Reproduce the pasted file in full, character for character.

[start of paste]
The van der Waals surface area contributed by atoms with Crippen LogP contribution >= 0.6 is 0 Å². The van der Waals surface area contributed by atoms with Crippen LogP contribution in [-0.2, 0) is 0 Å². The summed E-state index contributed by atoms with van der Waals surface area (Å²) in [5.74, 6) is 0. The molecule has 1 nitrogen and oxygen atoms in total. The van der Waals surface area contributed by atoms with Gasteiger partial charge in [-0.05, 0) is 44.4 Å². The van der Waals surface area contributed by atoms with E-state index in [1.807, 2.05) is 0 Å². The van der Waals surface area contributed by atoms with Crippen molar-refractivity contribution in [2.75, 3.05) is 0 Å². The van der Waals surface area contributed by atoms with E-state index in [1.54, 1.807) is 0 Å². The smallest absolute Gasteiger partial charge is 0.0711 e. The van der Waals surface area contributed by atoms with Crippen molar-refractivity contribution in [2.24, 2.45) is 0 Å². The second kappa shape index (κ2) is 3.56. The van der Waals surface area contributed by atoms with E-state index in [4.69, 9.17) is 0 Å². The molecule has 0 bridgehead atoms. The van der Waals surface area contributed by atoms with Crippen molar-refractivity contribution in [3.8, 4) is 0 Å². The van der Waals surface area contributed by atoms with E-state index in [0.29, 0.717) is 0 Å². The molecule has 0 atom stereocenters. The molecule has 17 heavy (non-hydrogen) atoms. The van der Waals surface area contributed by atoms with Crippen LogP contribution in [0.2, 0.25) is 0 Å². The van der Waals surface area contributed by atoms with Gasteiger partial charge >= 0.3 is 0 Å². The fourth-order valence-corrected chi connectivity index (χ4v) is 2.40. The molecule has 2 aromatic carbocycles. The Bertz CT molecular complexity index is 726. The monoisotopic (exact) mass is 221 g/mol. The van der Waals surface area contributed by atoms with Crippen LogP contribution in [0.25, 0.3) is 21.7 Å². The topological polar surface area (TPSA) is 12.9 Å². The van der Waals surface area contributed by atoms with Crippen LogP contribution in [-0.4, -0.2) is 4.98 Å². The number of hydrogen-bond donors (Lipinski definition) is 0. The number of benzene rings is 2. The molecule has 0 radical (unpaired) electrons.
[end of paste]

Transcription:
The van der Waals surface area contributed by atoms with Crippen LogP contribution >= 0.6 is 0 Å². The van der Waals surface area contributed by atoms with Crippen LogP contribution in [-0.2, 0) is 0 Å². The summed E-state index contributed by atoms with van der Waals surface area (Å²) in [5.74, 6) is 0. The molecule has 1 nitrogen and oxygen atoms in total. The van der Waals surface area contributed by atoms with Gasteiger partial charge in [-0.05, 0) is 44.4 Å². The van der Waals surface area contributed by atoms with E-state index in [1.807, 2.05) is 0 Å². The van der Waals surface area contributed by atoms with Crippen molar-refractivity contribution in [2.75, 3.05) is 0 Å². The van der Waals surface area contributed by atoms with E-state index in [1.54, 1.807) is 0 Å². The smallest absolute Gasteiger partial charge is 0.0711 e. The van der Waals surface area contributed by atoms with Crippen molar-refractivity contribution in [2.24, 2.45) is 0 Å². The second kappa shape index (κ2) is 3.56. The van der Waals surface area contributed by atoms with E-state index in [4.69, 9.17) is 0 Å². The molecule has 0 bridgehead atoms. The van der Waals surface area contributed by atoms with Crippen molar-refractivity contribution in [3.8, 4) is 0 Å². The van der Waals surface area contributed by atoms with E-state index in [0.29, 0.717) is 0 Å². The molecule has 0 atom stereocenters. The molecule has 17 heavy (non-hydrogen) atoms. The van der Waals surface area contributed by atoms with Crippen LogP contribution in [0.2, 0.25) is 0 Å². The van der Waals surface area contributed by atoms with Gasteiger partial charge >= 0.3 is 0 Å². The fourth-order valence-corrected chi connectivity index (χ4v) is 2.40. The molecule has 2 aromatic carbocycles. The Bertz CT molecular complexity index is 726. The monoisotopic (exact) mass is 221 g/mol. The van der Waals surface area contributed by atoms with Crippen LogP contribution in [0.25, 0.3) is 21.7 Å². The topological polar surface area (TPSA) is 12.9 Å². The van der Waals surface area contributed by atoms with Crippen LogP contribution in [-0.4, -0.2) is 4.98 Å². The number of hydrogen-bond donors (Lipinski definition) is 0. The number of benzene rings is 2. The molecule has 0 radical (unpaired) electrons.